After the WGA (Writers Guild of America) came to an agreement recently with new contracts, late-night television programs made their debut back on the air last night (October 2). Writers have been given cost of living increases, will be protected from Artificial Intelligence, and will receive better pay for streaming royalties. Jimmy Kimmel, Stephen Colbert, Seth Meyers, and Jimmy Fallon have all been off the air for five months. Each host made it clear that they were glad to be back.
RELATED: Jimmy Kimmel Wanted To Retire Before the Writer’s Strike
Kimmel thanked his team of writers for returning in his 17-minute-long monologue. He then expressed that he wishes that striking actors, auto workers, and healthcare workers get the contracts they deserve, too. Meanwhile, Colbert had a two-part opening monologue upon his return to recap “a crazy summer,” totaling around 17 minutes long as well. Meyers kept things short and sweet, primarily focusing on thanking his writers, staff, and audience members. Speaking about their joint podcast while their late-night shows were off the air, Fallon said Strike Force Five donated their earnings to their crew and staff who were striking. His monologue was the shortest, under four minutes long.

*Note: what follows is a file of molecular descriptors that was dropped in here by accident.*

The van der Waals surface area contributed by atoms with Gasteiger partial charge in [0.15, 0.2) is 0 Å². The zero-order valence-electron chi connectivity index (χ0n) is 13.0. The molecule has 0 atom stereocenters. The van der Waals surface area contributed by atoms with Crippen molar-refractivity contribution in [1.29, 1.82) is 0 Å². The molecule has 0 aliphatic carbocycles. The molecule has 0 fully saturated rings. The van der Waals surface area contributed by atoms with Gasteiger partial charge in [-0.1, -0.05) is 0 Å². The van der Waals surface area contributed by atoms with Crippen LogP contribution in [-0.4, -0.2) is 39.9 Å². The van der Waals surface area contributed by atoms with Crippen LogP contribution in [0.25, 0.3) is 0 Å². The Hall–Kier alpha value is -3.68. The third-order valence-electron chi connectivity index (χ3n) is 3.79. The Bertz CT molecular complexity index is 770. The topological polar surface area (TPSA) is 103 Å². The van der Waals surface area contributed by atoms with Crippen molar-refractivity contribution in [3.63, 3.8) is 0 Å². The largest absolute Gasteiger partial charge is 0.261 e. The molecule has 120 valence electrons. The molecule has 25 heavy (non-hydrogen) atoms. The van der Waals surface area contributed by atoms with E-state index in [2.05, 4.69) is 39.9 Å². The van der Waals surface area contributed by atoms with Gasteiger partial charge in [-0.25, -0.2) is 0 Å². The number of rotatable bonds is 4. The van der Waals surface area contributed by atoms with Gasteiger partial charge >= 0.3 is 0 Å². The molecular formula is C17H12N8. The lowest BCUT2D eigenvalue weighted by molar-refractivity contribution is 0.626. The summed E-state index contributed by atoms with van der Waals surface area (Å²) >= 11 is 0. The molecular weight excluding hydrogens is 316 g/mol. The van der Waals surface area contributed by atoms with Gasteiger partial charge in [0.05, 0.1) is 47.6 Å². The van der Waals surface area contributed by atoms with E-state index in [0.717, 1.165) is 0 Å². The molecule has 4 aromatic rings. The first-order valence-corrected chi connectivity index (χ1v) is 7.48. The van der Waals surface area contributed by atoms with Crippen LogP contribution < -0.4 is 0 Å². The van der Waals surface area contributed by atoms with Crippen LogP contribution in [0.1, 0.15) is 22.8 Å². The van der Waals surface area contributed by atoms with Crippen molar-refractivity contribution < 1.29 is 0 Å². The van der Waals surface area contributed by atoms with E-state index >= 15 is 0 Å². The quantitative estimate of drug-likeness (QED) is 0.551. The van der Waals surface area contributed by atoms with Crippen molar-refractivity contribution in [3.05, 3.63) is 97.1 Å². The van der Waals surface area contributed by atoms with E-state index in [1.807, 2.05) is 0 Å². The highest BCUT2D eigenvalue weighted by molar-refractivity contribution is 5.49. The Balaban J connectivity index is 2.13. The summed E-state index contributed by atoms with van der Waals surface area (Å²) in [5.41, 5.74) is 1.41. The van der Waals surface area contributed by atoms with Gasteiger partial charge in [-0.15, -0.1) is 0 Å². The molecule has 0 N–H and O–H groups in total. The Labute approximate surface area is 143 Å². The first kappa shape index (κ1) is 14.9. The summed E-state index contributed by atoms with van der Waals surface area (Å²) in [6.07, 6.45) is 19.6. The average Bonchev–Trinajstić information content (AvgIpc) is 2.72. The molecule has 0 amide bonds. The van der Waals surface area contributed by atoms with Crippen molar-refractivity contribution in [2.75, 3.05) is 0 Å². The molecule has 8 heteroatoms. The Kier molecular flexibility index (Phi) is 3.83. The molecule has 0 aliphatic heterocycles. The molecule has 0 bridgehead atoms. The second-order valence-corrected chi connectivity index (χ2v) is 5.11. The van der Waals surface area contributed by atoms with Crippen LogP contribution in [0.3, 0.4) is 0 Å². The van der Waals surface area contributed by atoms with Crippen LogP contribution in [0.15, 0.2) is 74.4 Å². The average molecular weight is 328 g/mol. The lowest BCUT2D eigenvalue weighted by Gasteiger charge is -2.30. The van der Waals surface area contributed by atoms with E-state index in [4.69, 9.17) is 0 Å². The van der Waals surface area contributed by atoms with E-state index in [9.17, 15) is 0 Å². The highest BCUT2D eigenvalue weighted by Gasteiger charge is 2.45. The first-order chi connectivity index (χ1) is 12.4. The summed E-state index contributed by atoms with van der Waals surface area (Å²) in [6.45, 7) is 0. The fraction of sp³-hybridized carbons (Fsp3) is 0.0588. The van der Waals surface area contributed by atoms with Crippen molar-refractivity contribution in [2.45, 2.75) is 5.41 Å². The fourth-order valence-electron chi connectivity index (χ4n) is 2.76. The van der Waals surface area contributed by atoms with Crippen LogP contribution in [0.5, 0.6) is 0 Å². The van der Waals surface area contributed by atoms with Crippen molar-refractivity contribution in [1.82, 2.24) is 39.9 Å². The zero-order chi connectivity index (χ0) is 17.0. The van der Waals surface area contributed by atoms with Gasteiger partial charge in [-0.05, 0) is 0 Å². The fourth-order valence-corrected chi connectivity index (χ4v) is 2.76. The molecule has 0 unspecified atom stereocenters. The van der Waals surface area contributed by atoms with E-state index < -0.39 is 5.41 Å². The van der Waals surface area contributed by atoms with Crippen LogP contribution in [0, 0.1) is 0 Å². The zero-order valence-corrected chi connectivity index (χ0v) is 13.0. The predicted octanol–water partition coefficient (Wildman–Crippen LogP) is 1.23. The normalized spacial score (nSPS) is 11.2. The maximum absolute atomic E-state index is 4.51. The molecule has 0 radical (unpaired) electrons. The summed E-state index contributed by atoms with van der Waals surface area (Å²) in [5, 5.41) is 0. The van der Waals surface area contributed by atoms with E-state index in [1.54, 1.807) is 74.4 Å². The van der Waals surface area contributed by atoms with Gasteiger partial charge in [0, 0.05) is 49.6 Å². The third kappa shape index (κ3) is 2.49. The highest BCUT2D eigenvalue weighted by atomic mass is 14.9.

The WGA strike began on May 2. The Screen Actors Guild-American Federation of Television and Radio Artists (SAG-AFTRA) began its strike on July 14. (SAG-AFTRA is the union representing striking actors.) Both unions have shared reasons for striking. As reported by Deadline at the time, an anonymous studio executive was quoted about the WGA strike that the “endgame” is to allow things to “drag on until union members start losing their apartments and losing their houses.” This statement rejuvenated the WGA’s energy around the strike. The Hollywood Reporter has been running “Anonymous Strike Diary,” and wrote, in part, “Thank you, whoever you are. Because those quotes turbocharged us. They reminded every writer why we’re doing this.”
Take a look below at late-night hosts’ first monologues after the writer’s strike.